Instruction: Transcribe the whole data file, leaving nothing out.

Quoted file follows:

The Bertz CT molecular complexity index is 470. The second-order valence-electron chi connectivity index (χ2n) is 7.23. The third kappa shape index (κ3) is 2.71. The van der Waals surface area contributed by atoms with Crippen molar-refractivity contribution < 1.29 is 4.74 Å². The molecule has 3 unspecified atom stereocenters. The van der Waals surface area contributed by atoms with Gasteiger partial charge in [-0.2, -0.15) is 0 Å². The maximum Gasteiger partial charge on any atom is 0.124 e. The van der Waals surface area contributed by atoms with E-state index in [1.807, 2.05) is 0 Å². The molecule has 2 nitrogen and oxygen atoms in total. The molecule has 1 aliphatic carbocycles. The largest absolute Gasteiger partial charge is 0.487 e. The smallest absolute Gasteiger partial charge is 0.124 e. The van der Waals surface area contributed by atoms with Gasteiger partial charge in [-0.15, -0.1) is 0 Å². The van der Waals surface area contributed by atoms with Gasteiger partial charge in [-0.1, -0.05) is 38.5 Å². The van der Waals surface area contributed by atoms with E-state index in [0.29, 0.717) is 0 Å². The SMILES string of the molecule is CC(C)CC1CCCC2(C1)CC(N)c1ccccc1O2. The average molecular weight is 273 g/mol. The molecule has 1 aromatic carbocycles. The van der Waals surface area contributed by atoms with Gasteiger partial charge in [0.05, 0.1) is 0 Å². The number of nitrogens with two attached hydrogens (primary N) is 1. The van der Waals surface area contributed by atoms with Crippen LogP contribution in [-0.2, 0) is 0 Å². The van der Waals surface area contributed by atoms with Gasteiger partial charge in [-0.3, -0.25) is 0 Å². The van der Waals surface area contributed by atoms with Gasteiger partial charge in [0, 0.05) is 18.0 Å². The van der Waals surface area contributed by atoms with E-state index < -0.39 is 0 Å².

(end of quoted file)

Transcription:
The Bertz CT molecular complexity index is 470. The second-order valence-electron chi connectivity index (χ2n) is 7.23. The third kappa shape index (κ3) is 2.71. The van der Waals surface area contributed by atoms with Crippen molar-refractivity contribution < 1.29 is 4.74 Å². The molecule has 3 unspecified atom stereocenters. The van der Waals surface area contributed by atoms with Gasteiger partial charge in [-0.2, -0.15) is 0 Å². The maximum Gasteiger partial charge on any atom is 0.124 e. The van der Waals surface area contributed by atoms with E-state index in [1.807, 2.05) is 0 Å². The molecule has 2 nitrogen and oxygen atoms in total. The molecule has 1 aliphatic carbocycles. The largest absolute Gasteiger partial charge is 0.487 e. The smallest absolute Gasteiger partial charge is 0.124 e. The van der Waals surface area contributed by atoms with Gasteiger partial charge in [-0.15, -0.1) is 0 Å². The van der Waals surface area contributed by atoms with Gasteiger partial charge in [-0.1, -0.05) is 38.5 Å². The van der Waals surface area contributed by atoms with E-state index in [0.29, 0.717) is 0 Å². The SMILES string of the molecule is CC(C)CC1CCCC2(C1)CC(N)c1ccccc1O2. The average molecular weight is 273 g/mol. The molecule has 1 aromatic carbocycles. The van der Waals surface area contributed by atoms with Gasteiger partial charge in [0.05, 0.1) is 0 Å². The number of nitrogens with two attached hydrogens (primary N) is 1. The van der Waals surface area contributed by atoms with Crippen LogP contribution in [-0.2, 0) is 0 Å². The van der Waals surface area contributed by atoms with Gasteiger partial charge in [-0.3, -0.25) is 0 Å². The van der Waals surface area contributed by atoms with Gasteiger partial charge in [0, 0.05) is 18.0 Å². The van der Waals surface area contributed by atoms with E-state index < -0.39 is 0 Å².